Thanks - Mustapha Hached

in 1889, but the castle has become the center was founded in 1604. It is for ..... produce chiral diols from alkenes using an osmate reagent and a chiral catalyst.
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Thanks
 
 


I would like to thank the iut A of Lille, for giving me the chance and the opportunity to do my internship in Japan.
 


I also wish to thank Mr. Yamada, director of the establishment, for welcoming me during these three months. I also thank the staff of the dormitory and the canteen.
 


I thank Mr. Yokoyama, my teacher training who have been very helpful to get familiar with the japans methods work.
 


I would also like to thank Walter and Daouda, two foreign students who allowed me to adapt me in smoothly.
 


And finally, I thank all my teachers in France and Japan, and all people who help me for my internship. 


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Summary
 
 


Introduction
 


I-Japan 
 1-History
 2-Culture 
 3-Geography 


II-Akita
 1- Akita city
 2- Akita National College of technology
 


III-My studies
 1-New deprotection method of the Troc group with (Bu3Sn)2 under microwave
 a) Why a new study?
 b) Research on the new method
 c) Application on a synthesis


2- Study of the selective protection for the hydroxyl group in diol
 a) Why this study?
 b) Experiment
 c) Result and comparison
 
 


Conclusion 
 


Annex
 


A1-What is it the Troc group?
 A2 -Hydroxyl group and his protecting groups
 A3- Micro-wave
 A4- Hiragana, Katakana, kanji


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Introduction
 


In continuation of my training in the second year of DUT chemistry, he was offered to me to do my internship abroad, especially in Japan. During these three months, I discovered a fascinating country where respect, courtesy, friendliness, helpfulness and thoroughness of work are educated from childhood. The Japanese life has managed to grow while keeping their traditions and life principles found in everyday life but also at work.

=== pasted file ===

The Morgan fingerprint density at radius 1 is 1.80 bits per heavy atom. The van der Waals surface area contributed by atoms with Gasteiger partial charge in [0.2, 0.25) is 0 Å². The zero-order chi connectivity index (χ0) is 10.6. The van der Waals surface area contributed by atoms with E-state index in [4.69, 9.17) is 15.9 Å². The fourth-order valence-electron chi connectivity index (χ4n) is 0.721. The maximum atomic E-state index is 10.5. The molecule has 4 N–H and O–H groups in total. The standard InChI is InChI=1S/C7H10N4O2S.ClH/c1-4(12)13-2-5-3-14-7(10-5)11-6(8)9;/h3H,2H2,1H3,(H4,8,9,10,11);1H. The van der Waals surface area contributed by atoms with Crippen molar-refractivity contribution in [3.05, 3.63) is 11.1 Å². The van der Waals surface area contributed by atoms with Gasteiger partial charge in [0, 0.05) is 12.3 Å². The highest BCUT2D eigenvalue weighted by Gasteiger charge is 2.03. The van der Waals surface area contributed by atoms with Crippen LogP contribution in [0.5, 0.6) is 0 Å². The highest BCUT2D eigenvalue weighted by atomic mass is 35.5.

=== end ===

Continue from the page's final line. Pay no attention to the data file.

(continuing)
During these three months I rubbed the Japanese in their everyday life, so I could learn how they live and work. Throughout the internship, I investigated two studies: analysis a synthesis of a reaction to ScienceDirect.com and a study of selective protection. This allowed me to see and get used to their methods of work.
 Indeed, since some around ten years, the protection of certain chemical groups is essential for some reactions and allowed the researchers to discover new methods and new compounds. Today the search for such protective elements is vast and very important in the chemical domain, it would be necessary almost found a method for every reaction. It is for that reason that my professor asked me to study at first how the chemists proceed, using a reaction published on sciencedirect.com, and then to make a search myself on the protection of a group hydroxide.
 In training of chemistry but also culturally, I will speak first of Japan and Akita City, then I will explain all of my work in the department of chemistry at the Akita National College technology.
 


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I-Japan 
 


1-History
 


Legend has it that Japan had been founded in the 7th century BC by Emperor Jimmu. The Japanese will be led by high society and then by the shogun. In 1686, Japan isolated from the rest of the world not to undergo the colonization of Western countries. Only two centuries later, on March 31, 1854, Commodore Matthew Perry and the "Black Ships" of the United States Navy forced the opening of Japan to the Outside World with the Convention of Kanagawa and restores the power to the Emperor.
 



 Convention of Kanagawa
 
 


Subsequently, the Japanese began an era of military expansionism which led him to take part in the Second World War and ends at the same time as the war.And now will be under American tutelage.In 1947, Japan adopted a new pacifist constitution emphasizing liberal democratic practices. The Allied occupation ended by the Treaty of San Francisco in 1952 and Japan was granted membership in the United Nations in 1956. Japan later achieved spectacular growth to become the second largest economy in the world, with an annual growth rate averaging 10% for four decades. This ended in the mid-1990s when Japan suffered a major recession. Positive growth in the early twenty-first century has signaled a gradual recovery.